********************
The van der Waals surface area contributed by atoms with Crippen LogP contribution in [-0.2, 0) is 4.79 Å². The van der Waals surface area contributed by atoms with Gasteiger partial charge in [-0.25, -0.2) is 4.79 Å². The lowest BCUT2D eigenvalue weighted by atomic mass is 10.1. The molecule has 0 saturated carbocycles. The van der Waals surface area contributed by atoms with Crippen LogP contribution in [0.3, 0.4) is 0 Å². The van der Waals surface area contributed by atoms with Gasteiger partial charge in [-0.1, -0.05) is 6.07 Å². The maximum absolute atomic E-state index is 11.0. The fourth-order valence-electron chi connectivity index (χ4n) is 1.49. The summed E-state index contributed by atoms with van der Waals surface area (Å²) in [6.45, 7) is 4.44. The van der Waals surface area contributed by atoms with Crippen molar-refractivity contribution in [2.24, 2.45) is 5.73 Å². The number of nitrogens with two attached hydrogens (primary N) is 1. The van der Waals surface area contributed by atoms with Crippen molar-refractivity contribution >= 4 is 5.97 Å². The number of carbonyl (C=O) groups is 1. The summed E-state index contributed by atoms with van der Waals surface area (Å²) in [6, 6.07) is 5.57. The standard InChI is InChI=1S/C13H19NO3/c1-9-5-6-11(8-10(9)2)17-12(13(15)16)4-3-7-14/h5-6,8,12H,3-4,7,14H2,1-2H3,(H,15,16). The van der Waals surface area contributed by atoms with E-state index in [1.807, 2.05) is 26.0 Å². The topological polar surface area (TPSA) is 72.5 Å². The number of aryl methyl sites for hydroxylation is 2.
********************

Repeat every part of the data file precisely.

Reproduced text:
The van der Waals surface area contributed by atoms with Crippen LogP contribution in [-0.2, 0) is 4.79 Å². The van der Waals surface area contributed by atoms with Gasteiger partial charge in [-0.25, -0.2) is 4.79 Å². The lowest BCUT2D eigenvalue weighted by atomic mass is 10.1. The molecule has 0 saturated carbocycles. The van der Waals surface area contributed by atoms with Crippen LogP contribution in [0.3, 0.4) is 0 Å². The van der Waals surface area contributed by atoms with Gasteiger partial charge in [-0.1, -0.05) is 6.07 Å². The maximum absolute atomic E-state index is 11.0. The fourth-order valence-electron chi connectivity index (χ4n) is 1.49. The summed E-state index contributed by atoms with van der Waals surface area (Å²) in [6.45, 7) is 4.44. The van der Waals surface area contributed by atoms with Crippen molar-refractivity contribution in [2.24, 2.45) is 5.73 Å². The number of nitrogens with two attached hydrogens (primary N) is 1. The van der Waals surface area contributed by atoms with Crippen molar-refractivity contribution >= 4 is 5.97 Å². The number of carbonyl (C=O) groups is 1. The summed E-state index contributed by atoms with van der Waals surface area (Å²) in [6, 6.07) is 5.57. The standard InChI is InChI=1S/C13H19NO3/c1-9-5-6-11(8-10(9)2)17-12(13(15)16)4-3-7-14/h5-6,8,12H,3-4,7,14H2,1-2H3,(H,15,16). The van der Waals surface area contributed by atoms with E-state index in [1.807, 2.05) is 26.0 Å². The topological polar surface area (TPSA) is 72.5 Å². The number of aryl methyl sites for hydroxylation is 2.